Using the right words in contracts: knowing your 3Rs

learningThe 3 ‘R’s – for readers who have not come across this expression – are the basic subjects one first learns at school: reading, [w]riting and [a]rithmetic.

In this article, the 3Rs have a different meaning. We discuss 3 words used in contract law that start with an ‘r’.  They are technical, legal expressions, and many of us get by without using them at all, in contracts or elsewhere. Yet they feature in standard textbooks on contract law and in case law. The larger point is whether it is necessary to understand and use legal terms of art in contracts.

flynnThe 3 words are: revoke, repudiate and rescind. While they have other meanings in everyday life (eg if the authorities revoke – take away – your driving licence for drinking alcohol or speeding), these verbs have specific meanings in contract law. Like the Three Musketeers, they have a colleague who might be one of them, yet is slightly apart.  The noble Gascon of the contract world is (in noun form) restitution. Their colleagues in the corps of musketeers – rectification, release and replevin – will not be discussed in this article. Nor will their decrepit former colleague, rescous, which should not be confused with a type of wheat grain popular in North African cooking.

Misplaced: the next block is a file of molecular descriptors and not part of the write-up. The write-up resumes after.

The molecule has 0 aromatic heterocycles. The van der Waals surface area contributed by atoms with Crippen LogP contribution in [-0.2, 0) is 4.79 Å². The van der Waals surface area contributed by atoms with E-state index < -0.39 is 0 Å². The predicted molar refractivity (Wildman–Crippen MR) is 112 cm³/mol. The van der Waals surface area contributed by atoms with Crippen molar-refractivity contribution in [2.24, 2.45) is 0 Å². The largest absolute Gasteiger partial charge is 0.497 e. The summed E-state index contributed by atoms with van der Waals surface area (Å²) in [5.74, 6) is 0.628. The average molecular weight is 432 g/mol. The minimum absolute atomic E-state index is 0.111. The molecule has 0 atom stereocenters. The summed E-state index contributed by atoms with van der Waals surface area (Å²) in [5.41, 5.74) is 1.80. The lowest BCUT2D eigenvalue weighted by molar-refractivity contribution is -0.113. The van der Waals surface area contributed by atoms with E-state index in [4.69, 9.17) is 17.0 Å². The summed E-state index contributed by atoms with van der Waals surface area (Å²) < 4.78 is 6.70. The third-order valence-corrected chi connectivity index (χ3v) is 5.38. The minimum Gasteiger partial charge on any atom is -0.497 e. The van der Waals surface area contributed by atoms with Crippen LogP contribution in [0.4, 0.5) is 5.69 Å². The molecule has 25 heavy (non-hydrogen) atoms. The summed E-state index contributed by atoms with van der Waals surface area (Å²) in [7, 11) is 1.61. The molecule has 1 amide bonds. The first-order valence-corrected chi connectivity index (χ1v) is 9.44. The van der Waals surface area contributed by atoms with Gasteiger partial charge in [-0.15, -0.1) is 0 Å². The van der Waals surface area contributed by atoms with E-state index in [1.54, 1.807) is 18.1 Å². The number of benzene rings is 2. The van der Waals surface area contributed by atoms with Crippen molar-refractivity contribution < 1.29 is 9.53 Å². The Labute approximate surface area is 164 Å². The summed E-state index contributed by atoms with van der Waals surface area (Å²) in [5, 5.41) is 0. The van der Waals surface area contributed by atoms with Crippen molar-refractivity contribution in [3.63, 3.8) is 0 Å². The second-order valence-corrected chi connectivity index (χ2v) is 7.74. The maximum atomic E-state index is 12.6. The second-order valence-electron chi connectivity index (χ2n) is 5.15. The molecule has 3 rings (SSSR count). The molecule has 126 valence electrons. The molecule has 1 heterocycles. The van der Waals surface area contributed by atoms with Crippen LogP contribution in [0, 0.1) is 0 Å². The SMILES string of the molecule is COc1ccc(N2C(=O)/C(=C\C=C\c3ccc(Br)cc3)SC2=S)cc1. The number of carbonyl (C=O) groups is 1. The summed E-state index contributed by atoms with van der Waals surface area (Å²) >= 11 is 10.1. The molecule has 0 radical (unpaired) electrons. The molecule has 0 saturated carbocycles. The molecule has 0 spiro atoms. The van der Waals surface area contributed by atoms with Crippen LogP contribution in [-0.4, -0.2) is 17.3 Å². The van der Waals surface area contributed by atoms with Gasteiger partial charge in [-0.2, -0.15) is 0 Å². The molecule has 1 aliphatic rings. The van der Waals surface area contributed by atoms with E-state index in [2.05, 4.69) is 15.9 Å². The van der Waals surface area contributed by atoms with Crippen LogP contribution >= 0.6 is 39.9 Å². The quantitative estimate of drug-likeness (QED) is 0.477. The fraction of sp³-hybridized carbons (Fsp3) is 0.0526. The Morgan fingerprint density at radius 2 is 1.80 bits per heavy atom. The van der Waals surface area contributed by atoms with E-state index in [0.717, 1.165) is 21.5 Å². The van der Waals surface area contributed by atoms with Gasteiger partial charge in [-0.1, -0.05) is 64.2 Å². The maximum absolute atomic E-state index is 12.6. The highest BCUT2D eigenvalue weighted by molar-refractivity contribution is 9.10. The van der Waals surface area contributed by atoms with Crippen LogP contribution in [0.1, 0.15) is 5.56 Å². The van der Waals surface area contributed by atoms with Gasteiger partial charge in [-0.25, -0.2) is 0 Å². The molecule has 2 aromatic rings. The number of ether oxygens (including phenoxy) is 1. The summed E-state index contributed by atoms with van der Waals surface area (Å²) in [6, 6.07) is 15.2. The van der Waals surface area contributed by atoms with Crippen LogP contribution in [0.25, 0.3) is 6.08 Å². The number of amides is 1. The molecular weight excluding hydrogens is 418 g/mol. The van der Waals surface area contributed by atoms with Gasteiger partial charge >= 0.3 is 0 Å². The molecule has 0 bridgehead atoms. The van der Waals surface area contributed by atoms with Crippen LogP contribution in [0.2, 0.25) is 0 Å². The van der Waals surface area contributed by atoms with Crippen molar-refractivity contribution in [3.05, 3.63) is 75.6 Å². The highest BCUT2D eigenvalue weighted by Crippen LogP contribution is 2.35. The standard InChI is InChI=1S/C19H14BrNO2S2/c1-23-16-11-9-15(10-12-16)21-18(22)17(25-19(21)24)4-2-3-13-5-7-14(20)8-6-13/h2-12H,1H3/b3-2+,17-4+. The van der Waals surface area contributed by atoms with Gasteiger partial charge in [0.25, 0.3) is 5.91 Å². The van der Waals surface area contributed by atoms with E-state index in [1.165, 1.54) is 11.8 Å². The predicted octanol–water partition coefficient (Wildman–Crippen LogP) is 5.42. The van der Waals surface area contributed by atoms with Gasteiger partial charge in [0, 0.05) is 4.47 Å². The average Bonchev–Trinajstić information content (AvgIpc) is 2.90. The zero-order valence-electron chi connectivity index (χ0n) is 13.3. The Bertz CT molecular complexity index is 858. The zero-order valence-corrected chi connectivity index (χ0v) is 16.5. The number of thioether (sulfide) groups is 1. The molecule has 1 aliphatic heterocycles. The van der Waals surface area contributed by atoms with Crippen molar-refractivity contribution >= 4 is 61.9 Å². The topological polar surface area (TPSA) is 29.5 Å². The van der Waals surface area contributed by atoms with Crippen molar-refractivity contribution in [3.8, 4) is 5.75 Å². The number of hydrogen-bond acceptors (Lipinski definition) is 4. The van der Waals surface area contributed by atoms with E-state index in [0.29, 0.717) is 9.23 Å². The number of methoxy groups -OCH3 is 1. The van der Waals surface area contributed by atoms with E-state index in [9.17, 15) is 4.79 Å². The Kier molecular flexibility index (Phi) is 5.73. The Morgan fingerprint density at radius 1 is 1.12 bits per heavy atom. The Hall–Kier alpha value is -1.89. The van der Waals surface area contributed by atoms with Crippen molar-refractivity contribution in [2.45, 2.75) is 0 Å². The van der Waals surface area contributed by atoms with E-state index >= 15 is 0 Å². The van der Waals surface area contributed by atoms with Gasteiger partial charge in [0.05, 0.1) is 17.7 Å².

This article was prompted partly by a question that Ken Adams raised yesterday on Twitter:

adamsKen has followed up his question with a blog posting, titled simply Revoke. He suggests that there is no need to use the word revoke in relation to an IP licence, and that terminate is preferable.  IP Draughts agrees, but on technical questions of law he always keeps an open mind.  Property law has developed in strange ways over centuries (just think of the many types of legal and equitable interest that have been recognised) and there may be some point lurking in the shadows of old case law that he has not considered.

Whenever he hears any of the 3 R-words in a contract law context, IP Draughts has to concentrate to remember what they mean and to make sure he is not mixing them up.  Think of this article as remedial therapy for IP Draughts.  By forcing himself to articulate the different meanings, they may finally sink into his head. References below are to the leading tome, Chitty on Contracts, Volume 1, General Principles (30th edition, 2008).

Revoke